Oklahoma City University will open its 62nd consecutive season of opera and music theater Sept. 27 through 29 with the country-music flavored comedy “9 to 5,” featuring music and lyrics by Dolly Parton. Performances are 8 p.m. Friday and Saturday, with a 3 p.m. Sunday matinee.
The Bass School of Music production features a cast of 32, under the direction of David Herendeen, and a 12-piece contemporary country pop band, led by professor Jan McDaniel.Tickets ($12 to $25) are available from www.okcu.edu/ticketsor (405) 208-5227.
“This season, we are celebrating the extraordinary stories of ordinary women given voice through American opera and musical theater," said Herendeen, veteran director of OCU’s Oklahoma Opera and Music Theater Company. “In ‘9 to 5,’ it’s business as unusual when three strong women take on their sexist egotistical swindler boss. The show is set in 1979, which allows us to have a lot of fun with period staging and costumes, friendship and revenge in the Rolodex era.”
The award-winning musical debuted on Broadway in 2009, inspired by the comedy classic that the American Film Institute calls one of the top 100 Funniest Movies of all time. The stage adaptation, with book by Patricia Resnick, won the Los Angeles Drama Critics Circle Award for best Musical Score and Best Choreography, 15 Drama Desk nominations, and four Tony Award nominations.
An opening night dinner will be held at 6:15 p.m. Sept. 27 in the atrium of the Bass Music Center. Tickets are $20, by reservation only, from (405) 208-5227. The performance will be in the historic Kirkpatrick Auditorium at N.W. 25th Street and Blackwelder Avenue. Herendeen will present a free director’s talk 45 minutes before each show.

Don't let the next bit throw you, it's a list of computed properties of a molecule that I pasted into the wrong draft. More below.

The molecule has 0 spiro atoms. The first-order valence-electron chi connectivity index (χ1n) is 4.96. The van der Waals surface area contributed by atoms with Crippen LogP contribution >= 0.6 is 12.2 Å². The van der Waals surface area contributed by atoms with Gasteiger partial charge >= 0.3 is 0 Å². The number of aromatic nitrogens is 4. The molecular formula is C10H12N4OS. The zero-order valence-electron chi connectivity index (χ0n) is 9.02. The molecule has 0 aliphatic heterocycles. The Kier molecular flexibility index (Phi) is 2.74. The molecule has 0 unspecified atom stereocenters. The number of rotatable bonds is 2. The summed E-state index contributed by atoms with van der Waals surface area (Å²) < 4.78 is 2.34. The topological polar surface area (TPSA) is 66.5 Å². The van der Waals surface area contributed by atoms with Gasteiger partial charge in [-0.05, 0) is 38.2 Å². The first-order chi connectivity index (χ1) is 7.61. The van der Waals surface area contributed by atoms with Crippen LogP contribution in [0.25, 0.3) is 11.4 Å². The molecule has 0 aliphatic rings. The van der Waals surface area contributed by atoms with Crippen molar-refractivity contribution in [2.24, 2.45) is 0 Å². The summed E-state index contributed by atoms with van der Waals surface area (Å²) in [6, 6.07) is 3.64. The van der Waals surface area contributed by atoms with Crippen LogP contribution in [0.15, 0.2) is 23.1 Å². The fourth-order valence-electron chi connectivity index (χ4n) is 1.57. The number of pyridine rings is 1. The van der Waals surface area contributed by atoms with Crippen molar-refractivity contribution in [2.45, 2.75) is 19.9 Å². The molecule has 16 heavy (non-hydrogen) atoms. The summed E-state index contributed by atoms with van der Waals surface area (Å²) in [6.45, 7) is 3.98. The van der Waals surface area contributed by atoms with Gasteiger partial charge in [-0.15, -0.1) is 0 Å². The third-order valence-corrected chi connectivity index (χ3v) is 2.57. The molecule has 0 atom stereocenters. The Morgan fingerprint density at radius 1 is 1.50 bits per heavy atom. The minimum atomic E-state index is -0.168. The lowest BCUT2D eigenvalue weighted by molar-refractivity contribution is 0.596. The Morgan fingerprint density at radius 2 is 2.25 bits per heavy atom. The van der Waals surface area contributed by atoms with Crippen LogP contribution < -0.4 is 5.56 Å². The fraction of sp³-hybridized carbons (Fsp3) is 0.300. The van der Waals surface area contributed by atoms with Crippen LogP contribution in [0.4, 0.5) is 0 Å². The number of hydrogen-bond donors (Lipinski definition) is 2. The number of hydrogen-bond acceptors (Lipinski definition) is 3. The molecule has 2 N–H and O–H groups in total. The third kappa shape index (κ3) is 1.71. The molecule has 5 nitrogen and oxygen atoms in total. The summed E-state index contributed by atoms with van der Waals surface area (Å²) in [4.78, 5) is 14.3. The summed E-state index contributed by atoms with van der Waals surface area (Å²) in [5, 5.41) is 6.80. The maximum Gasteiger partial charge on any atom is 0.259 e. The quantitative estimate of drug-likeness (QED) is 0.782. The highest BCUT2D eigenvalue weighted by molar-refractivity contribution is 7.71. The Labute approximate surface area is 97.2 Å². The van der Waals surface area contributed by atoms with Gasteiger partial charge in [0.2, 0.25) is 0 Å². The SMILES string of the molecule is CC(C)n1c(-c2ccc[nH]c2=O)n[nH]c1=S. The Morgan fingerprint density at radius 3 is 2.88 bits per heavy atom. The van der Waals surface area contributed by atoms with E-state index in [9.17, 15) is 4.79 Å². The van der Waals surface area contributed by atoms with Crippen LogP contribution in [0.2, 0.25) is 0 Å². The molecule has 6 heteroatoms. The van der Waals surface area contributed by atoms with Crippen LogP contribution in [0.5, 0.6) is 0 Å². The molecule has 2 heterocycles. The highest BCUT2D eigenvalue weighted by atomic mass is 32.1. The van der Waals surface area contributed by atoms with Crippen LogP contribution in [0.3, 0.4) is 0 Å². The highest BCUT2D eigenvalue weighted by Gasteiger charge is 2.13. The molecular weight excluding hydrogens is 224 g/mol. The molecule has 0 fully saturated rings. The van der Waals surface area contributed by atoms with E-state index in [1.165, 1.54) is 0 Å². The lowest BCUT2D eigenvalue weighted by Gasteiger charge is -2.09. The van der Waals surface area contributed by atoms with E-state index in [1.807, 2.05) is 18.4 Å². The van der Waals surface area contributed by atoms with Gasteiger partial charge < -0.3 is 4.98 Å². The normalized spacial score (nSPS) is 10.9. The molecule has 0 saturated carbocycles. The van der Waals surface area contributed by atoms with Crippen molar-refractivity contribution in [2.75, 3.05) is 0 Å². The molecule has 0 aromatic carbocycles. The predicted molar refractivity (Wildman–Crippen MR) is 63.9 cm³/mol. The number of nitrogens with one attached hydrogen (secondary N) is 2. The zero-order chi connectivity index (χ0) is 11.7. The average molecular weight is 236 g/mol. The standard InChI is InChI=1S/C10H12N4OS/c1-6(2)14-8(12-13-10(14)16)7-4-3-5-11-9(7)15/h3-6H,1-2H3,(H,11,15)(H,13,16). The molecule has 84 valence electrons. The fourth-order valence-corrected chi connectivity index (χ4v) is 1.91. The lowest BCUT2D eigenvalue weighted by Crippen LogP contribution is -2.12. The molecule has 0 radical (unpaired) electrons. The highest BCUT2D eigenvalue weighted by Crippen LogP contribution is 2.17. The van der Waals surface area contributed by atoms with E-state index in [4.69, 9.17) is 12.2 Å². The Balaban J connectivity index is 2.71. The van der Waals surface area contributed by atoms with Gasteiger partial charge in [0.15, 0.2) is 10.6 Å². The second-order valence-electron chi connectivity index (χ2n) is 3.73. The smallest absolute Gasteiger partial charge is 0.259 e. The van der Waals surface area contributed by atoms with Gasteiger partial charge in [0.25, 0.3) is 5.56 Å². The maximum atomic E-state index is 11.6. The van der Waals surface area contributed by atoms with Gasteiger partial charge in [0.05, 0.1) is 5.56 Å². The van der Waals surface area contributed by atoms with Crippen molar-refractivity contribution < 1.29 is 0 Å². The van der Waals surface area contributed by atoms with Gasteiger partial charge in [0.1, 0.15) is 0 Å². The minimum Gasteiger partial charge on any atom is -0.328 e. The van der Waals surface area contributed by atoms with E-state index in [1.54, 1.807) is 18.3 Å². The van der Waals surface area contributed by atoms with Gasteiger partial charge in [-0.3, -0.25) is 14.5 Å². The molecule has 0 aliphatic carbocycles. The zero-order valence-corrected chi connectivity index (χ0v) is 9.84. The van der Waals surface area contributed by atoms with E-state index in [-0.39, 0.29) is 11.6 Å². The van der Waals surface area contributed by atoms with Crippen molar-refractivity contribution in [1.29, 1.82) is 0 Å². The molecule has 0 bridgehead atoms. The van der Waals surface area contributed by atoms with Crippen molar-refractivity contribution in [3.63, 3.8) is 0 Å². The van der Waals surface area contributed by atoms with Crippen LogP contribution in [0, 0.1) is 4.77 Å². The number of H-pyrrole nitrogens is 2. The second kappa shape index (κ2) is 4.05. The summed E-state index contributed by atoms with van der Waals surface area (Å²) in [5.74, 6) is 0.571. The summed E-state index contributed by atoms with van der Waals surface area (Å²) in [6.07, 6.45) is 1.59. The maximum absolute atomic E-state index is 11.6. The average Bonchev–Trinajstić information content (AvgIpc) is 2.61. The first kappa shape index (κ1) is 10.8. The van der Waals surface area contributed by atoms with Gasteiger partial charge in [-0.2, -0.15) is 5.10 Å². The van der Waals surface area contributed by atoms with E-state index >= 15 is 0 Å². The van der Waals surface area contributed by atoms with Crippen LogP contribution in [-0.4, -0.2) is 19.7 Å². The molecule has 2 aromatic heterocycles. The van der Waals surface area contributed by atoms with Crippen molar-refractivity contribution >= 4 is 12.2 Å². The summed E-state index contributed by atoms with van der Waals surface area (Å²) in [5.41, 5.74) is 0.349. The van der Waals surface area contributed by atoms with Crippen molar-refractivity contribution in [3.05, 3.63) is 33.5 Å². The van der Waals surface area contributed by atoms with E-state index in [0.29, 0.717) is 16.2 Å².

OCU’s six-show 2013-14 season features 19 performances of musicals and operas drawn from classic American works of the 20th century. The composers and librettists were inspired by a Pulitzer Prize-winning novel, two Pulitzer Prize-winning plays, a movie comedy, a short story about a journey to see a Tulsa televangelist and photographs of Depression-era farmers.
The all-American season continues Oct. 25-27 with productions of “Violet,” based on the short story “The Ugliest Pilgrim” by Doris Betts (spotlight musical, Burg Theatre, $10) and Kurt Weill’s “Street Scene,” based on Elmer Rice’s Pulitzer Prize-winning play, with lyrics by Langston Hughes, Nov. 15-17 (Kirkpatrick Auditorium, $12-25).
Spring semester shows include the Oklahoma premiere of Ned Rorem’s operatic take of Thornton Wilder’s “Our Town,” Feb. 21-23, (Kirkpatrick, $12-25); “The Tender Land,” March 7-9, from Aaron Copland (spotlight musical, Burg, $10); and Rodgers & Hammerstein’s Tony Award-winning “South Pacific,” April 24-27, a co-production with Oklahoma City Repertory Theatre (Kirkpatrick, $15-35).
For the latest news and events from the Bass School of Music, visit www.facebook.com/bassschoolofmusic.